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Avery Dennison to Buy Smartrac's Transponder Business

The acquisition will give the California-based adhesive company a greater presence in the RFID industry, by providing tags and inlays for retail, industrial and other markets in the UHF, HF and LF frequencies.
By Claire Swedberg

Although growth in RFID has been fueled, in large part, by the tagging of apparel, Melo says, the market is broadening even within retail applications. "If I look within retail," he states, "I see big growth in the food space, especially in elements around sustainability." By tracking tagged food items, retailers and food companies can reduce the amount of waste, thanks to the improved visibility in the supply chain and on store shelves afforded by using RFID tags to access and store data regarding every item's history.

Avery Dennison has also developed a high-performance on-metal tag for use on metallic food packaging. However, the broader platform of products and customers will enable Avery to provide on-metal solutions to other markets as well. The company released its microwave-safe UHF RFID tags in 2018, for use with its WaveSafe and Freshmarx solutions for managing food throughout the supply chain (see Avery Dennison Provides RFID System for Food Management). "That's one of our core strategies," Melo says, "and an area we've been developing in."

Under normal conditions, Melo explains, the inlays are not expected to turn up in a microwave, though the tags have been tested and deemed safe if that were to happen, thereby assuring brands that the tags will not create safety risks. "We have a number of pilots underway," though he is unable to name the companies piloting the new tags.

Among its own portfolio, Smartrac provides labels for the aerospace industry, as well as for maintenance, repair and overhaul companies (MROs), which are applied to metallic parts. In addition, the company offers sensors that could enable the tracking of conditions around a tagged item, such as identifying a leak near a sealed part.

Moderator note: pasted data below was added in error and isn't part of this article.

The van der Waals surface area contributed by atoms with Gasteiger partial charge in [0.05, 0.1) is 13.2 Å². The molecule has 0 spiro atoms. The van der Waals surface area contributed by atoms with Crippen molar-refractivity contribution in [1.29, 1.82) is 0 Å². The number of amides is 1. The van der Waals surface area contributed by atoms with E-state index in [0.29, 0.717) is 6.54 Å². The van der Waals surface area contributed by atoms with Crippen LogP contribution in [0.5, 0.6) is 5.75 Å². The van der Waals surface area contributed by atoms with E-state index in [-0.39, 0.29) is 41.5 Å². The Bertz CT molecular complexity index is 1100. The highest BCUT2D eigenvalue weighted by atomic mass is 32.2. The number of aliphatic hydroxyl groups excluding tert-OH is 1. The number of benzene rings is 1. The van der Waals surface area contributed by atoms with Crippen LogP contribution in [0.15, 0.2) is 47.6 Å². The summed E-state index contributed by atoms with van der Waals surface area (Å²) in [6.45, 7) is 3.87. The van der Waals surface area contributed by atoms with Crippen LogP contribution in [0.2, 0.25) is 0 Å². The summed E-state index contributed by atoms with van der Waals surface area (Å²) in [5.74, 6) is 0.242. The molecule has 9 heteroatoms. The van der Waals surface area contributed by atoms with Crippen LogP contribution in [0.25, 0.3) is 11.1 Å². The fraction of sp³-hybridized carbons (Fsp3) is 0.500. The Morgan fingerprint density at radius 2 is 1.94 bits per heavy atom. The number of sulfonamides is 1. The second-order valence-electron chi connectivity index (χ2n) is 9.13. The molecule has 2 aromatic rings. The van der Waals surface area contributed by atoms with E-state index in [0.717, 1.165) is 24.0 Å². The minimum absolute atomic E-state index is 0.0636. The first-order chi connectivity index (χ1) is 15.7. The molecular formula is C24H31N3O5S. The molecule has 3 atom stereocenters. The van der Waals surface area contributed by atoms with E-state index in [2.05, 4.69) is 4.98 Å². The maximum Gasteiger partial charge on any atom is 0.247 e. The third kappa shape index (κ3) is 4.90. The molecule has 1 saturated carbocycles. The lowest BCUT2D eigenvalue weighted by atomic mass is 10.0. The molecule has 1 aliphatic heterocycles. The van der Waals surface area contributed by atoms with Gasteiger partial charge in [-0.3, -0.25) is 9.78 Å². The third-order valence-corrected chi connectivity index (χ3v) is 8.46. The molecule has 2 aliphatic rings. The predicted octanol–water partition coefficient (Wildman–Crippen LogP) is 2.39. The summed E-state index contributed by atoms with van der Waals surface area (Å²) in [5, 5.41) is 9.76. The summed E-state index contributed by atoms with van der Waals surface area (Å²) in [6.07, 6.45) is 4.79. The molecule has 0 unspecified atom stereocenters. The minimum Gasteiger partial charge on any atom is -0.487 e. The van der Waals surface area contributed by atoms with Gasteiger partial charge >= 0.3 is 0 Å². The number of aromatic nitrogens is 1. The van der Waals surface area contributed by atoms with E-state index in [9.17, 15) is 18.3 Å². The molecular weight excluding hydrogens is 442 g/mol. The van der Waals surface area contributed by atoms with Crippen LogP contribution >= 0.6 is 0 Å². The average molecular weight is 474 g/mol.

Avery Dennison's expanded portfolio means new areas for RFID-based solutions may be found, Melo predicts, using UHF, HF, NFC or LF. "These are areas where we have not been very active previously," he notes. Avery's goal is to increase its strength and grow its business by helping customers improve their supply chain or employ RFID for other use cases that will become possible with Avery's acquisition of Smartrac's products.

Approximately two and a half years ago, Avery Dennison established a Converter Leverage Team representing its materials division, which works directly with label converters. With the Smartrac acquisition, Avery intends to expand that effort to more actively partner with RFID label converters as well. "I fundamentally think the capabilities of both entities will provide another platform for research and development of new solutions," Melo states, while increasing Avery's competitiveness regarding its existing solutions.

Uhl says the acquisition will enable both companies to offer a broader technology platform, expanded product lines and added manufacturing capacity, which he claims will create "a broad, dynamic and very attractive RFID portfolio serving a wide variety of today's and tomorrow's customer and market needs."

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